A Trauma-Informed Community Approach to Bullying

As the largest mental health clinic provider in the South Bronx, New York Psychotherapy and Counseling Center (NYPCC) therapists have witnessed an influx of traumatized children struggling with bullying in city schools. Indeed, New York State Education Department statistics show that bullying is a significant problem in NYC public schools. During the 2017-18 academic year, NYC public schools reported 5,875 incidents of harassment, discrimination and bullying and 1,242 incidents of cyberbullying. The most recent data available from the State Education Department confirms that bullying in NYC public schools is on the rise. In the 2019-20 academic year, there were a record-high 8,475 incidents of harassment, discrimination, and bullying, as well as 1,864 cyberbullying incidents (NYSED, 2020). These statistics may be an underrepresentation of the issue, as the National Center for Education Statistics (2021) reported that 22% of students aged 12-18 faced bullying at school during the 2019 school year.

School friends bullying a sad boy in corridor

Bullying involves unwanted, aggressive behavior among school-aged children (U.S. Department of Health and Human Services, n.d.). To be considered bullying, the behavior must be repeated, or have the potential to be repeated. The bullying must also involve a real or perceived power imbalance between the child who bullies and the child who is bullied. Bullying activities can include spreading rumors or embarrassing a child to hurt their reputation or social standing, making threats of violence, physical or verbal assaults, or purposely excluding a child from a group.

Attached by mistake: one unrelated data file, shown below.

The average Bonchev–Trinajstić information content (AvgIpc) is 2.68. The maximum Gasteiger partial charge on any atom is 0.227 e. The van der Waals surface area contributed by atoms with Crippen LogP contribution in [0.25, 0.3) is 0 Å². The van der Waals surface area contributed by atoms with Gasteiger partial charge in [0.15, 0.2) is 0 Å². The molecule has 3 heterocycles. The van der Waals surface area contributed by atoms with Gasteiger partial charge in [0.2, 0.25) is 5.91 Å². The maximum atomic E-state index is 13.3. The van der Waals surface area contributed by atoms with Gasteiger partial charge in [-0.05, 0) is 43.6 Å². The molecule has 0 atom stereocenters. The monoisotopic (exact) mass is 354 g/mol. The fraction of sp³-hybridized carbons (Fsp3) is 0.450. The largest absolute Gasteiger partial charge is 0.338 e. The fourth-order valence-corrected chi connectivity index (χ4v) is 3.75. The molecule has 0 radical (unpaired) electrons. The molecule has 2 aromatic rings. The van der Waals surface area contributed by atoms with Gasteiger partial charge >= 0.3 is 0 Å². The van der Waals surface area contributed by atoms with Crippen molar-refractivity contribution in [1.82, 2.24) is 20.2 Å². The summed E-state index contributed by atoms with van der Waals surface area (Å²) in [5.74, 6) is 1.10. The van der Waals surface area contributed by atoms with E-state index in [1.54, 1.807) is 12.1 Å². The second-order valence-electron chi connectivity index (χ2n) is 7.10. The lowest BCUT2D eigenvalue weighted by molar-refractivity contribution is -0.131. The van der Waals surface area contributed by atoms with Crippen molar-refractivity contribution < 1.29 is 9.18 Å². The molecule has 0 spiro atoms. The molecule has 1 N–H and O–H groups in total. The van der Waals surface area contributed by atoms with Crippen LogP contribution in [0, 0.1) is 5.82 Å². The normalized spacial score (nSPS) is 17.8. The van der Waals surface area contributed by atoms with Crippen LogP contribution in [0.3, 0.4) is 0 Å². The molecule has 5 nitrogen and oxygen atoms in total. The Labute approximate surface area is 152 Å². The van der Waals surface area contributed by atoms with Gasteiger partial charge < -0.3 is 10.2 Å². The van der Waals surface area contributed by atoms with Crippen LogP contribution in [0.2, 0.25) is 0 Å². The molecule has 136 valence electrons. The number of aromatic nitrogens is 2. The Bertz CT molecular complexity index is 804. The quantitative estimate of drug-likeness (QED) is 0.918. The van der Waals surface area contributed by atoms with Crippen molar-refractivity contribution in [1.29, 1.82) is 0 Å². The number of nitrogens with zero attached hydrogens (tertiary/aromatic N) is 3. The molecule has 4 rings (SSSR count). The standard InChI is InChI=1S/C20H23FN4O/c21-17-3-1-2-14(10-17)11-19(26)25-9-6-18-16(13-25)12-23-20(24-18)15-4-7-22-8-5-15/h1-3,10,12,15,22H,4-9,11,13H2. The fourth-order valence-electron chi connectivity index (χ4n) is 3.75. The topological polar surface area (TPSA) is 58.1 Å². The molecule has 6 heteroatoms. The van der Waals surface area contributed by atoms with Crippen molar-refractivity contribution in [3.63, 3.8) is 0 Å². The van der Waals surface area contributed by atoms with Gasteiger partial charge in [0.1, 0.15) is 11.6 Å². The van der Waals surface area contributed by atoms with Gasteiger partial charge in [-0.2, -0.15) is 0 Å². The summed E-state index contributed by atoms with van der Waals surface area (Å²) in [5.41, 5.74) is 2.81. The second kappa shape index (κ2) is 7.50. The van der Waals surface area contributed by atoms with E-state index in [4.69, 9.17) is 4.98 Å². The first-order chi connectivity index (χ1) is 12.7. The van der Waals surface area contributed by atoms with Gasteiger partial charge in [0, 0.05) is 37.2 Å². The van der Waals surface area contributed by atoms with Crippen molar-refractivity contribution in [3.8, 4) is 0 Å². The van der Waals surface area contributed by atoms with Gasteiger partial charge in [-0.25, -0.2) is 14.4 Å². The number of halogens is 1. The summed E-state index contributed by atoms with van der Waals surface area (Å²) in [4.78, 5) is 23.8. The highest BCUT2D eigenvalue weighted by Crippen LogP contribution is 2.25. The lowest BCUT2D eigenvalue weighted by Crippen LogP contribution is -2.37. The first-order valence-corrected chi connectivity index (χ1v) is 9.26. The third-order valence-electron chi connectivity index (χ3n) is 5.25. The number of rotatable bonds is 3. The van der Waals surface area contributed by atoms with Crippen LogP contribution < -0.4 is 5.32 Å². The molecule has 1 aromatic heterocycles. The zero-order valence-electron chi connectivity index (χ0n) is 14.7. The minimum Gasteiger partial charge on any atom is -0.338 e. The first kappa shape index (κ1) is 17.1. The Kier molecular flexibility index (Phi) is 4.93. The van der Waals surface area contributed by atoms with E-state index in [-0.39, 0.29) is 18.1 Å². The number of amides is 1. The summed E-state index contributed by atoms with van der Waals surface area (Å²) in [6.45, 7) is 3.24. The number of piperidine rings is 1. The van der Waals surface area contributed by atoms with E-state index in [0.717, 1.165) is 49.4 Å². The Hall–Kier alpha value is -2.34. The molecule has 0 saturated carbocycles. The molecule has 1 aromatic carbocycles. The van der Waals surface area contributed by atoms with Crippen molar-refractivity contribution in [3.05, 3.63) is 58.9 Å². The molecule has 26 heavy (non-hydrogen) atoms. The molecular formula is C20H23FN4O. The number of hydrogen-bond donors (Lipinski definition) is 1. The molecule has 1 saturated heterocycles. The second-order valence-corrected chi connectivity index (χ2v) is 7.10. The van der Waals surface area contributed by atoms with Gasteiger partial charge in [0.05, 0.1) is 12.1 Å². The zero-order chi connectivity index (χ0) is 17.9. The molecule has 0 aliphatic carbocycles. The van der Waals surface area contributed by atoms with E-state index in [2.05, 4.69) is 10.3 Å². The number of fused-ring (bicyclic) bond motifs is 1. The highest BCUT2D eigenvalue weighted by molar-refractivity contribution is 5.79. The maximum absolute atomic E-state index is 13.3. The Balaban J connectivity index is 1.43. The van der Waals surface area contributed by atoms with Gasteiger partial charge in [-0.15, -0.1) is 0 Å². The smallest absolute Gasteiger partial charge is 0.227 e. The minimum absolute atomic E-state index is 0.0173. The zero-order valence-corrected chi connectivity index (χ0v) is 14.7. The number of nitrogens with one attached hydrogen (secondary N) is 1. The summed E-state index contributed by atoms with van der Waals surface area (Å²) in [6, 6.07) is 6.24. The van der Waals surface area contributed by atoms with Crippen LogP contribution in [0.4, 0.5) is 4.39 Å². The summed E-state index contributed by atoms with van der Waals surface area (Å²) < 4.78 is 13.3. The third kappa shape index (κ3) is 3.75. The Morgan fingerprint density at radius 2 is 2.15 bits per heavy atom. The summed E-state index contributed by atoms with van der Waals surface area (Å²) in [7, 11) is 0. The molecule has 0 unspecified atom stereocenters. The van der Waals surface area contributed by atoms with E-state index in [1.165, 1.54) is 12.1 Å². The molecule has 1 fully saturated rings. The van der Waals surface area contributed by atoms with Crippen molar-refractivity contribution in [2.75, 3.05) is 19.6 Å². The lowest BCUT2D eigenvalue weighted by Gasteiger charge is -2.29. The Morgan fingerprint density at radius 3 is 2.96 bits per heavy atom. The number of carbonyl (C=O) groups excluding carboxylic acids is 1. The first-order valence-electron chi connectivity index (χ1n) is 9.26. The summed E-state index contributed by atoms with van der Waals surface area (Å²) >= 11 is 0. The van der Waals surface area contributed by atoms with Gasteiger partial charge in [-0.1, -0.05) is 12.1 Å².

Jonathan Keigher, PhD

Jonathan Keigher, PhD

Bullying affects the physical and emotional well-being of both the targets of bullying and those who engage in bullying behavior. According to the Centers for Disease Control and Prevention (2019), students who are bullied are at increased risk for social and emotional distress, self-harm, depression, anxiety, sleep problems, lower academic achievement, and dropping out of school. Bullied students have decreased academic performance and school participation. Students who bully are more likely to engage in violent or risky behaviors into adulthood. Markota et al. (2018) even found that ongoing bullying is significantly associated with increased rates of pediatric psychiatric rehospitalizations. Bullying also has long-lasting mental health outcomes. Many adults still experience the mental impact of having been bullied as a child, even decades after the bullying (Takizawa et al., 2014).

At NYPCC, clinicians approach bullying through a trauma-informed lens, recognizing that bullying impacts everyone involved in the bullying experience. During intake, therapists use evidence-based, culturally responsive assessments to evaluate all clients for traumatic exposure at the individual, family, and community levels. Therapists help the client establish physical and emotional safety and collaborate with family and community members to foster partnerships that are safe and supportive. Therapeutic interventions frequently focus on promoting social-emotional growth and building mental health supports to counter the isolation caused by bullying and other traumatic experiences. Therapists help build resiliency, empower clients to make thought out choices and instill hope. Self-regulation and social skills are practiced with an emphasis on empathy, assertiveness, and problem solving as the building blocks for bullying prevention.

NYPCC Quarter Page Summer 2021